Nancy Glynn (EPI '94) was recognized on May 29, 2015, with the Margaret F. Gloninger Service Award at the annual Alumni Awards dinner.
The Margaret F. Gloninger Service Award is presented annually since 1993 to to an alumnus/na who has made a significant contribution to the school or to the greater community through volunteer service. This award was established in honor of the late Margaret Fitzgerald Gloninger (MSHyg ’66), Pitt Public Health graduate and former faculty member in maternal and child health.
Glynn is an assistant professor in the Department of Epidemiology at Pitt Public Health. She is an exercise epidemiologist with a strong interest in the measurement of fatigability, physical activity, fitness, and physical function in older adult populations. Recently she designed and validated the Pittsburgh Fatigability Scale, a unique assessment tool to measure fatigability in older adults that is being used in several large scale domestic and international research studies. Glynn was the principal investigator of the Developmental Epidemiologic Cohort Study (DECOS), which was designed to evaluate established tools to measure physical activity, fatigability, fitness, and muscle function as they relate to physical function in order to establish optimal tools for future epidemiologic studies in older adult populations. She is also a coinvestigator and program director for two major NIH-funded studies, the LIFE Study and the Long Life Family Study. For the LIFE Study, she served as chair of both the Field Operations and Successful Aging Health Education Committees for this eight-site multicenter clinical trial.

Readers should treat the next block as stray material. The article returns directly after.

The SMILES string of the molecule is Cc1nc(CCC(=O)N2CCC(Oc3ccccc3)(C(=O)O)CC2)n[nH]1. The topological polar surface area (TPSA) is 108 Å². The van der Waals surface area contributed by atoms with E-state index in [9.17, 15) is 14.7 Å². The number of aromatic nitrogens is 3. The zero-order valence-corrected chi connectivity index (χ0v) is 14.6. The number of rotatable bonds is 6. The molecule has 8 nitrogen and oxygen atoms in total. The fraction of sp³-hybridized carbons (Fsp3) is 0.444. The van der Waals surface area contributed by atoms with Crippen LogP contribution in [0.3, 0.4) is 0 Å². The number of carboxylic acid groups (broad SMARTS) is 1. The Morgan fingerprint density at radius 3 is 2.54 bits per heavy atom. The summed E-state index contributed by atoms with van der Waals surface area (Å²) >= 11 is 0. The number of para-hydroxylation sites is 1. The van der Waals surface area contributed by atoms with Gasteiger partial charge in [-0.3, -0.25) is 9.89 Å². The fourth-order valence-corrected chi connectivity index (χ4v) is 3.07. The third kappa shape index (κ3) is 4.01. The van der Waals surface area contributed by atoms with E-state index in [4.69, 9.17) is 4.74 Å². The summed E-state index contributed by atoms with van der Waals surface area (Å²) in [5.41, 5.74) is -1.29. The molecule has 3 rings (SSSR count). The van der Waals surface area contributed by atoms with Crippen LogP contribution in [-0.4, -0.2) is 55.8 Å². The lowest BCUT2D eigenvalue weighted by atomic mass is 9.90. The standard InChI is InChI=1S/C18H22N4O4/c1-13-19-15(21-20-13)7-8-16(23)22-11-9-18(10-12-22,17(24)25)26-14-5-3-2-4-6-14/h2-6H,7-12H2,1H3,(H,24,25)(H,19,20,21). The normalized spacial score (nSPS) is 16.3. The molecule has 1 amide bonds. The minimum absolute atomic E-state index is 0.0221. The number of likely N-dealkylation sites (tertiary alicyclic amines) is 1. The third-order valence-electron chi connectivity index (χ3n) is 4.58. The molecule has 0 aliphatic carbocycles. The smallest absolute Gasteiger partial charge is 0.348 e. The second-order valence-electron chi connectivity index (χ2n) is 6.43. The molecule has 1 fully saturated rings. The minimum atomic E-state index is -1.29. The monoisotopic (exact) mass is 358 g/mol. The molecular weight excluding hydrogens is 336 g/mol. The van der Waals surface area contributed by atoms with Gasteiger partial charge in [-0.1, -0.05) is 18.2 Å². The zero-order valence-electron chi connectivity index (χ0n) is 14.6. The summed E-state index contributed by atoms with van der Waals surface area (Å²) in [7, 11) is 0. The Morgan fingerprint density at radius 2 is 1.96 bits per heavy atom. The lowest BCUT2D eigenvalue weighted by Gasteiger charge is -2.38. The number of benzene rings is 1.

Glynn is director of the master’s degree programs in epidemiology, which also includes identifying and managing internship placements for MPH students. She is a member of the University Senate Athletics Committee, the Pitt Public Health Masters Degree Program Committee, and the Department of Epidemiology curriculum, admissions, and scholarship committees. She is the founder and faculty liaison for the community service group Epi Gives Back, which bridges epidemiology with community service. Glynn also regularly serves on essay, thesis, and dissertation committees and teaches the doctoral-level course Reading, Analyzing and Interpreting the Medical and Public Health Literature.
Glynn is also active in social justice pursuits outside the University, and she can often be found cooking and serving dinner at a homeless shelter. She serves on the boards of directors for the Juvenile Diabetes Research Foundation, Hadassah Greater Pittsburgh, and Temple Sinai where she is a cochair of the Social Justice Committee. She is also the president of the University of Virginia Club of Pittsburgh.
Glynn received her PhD in epidemiology in 1994 from Pitt Public Health.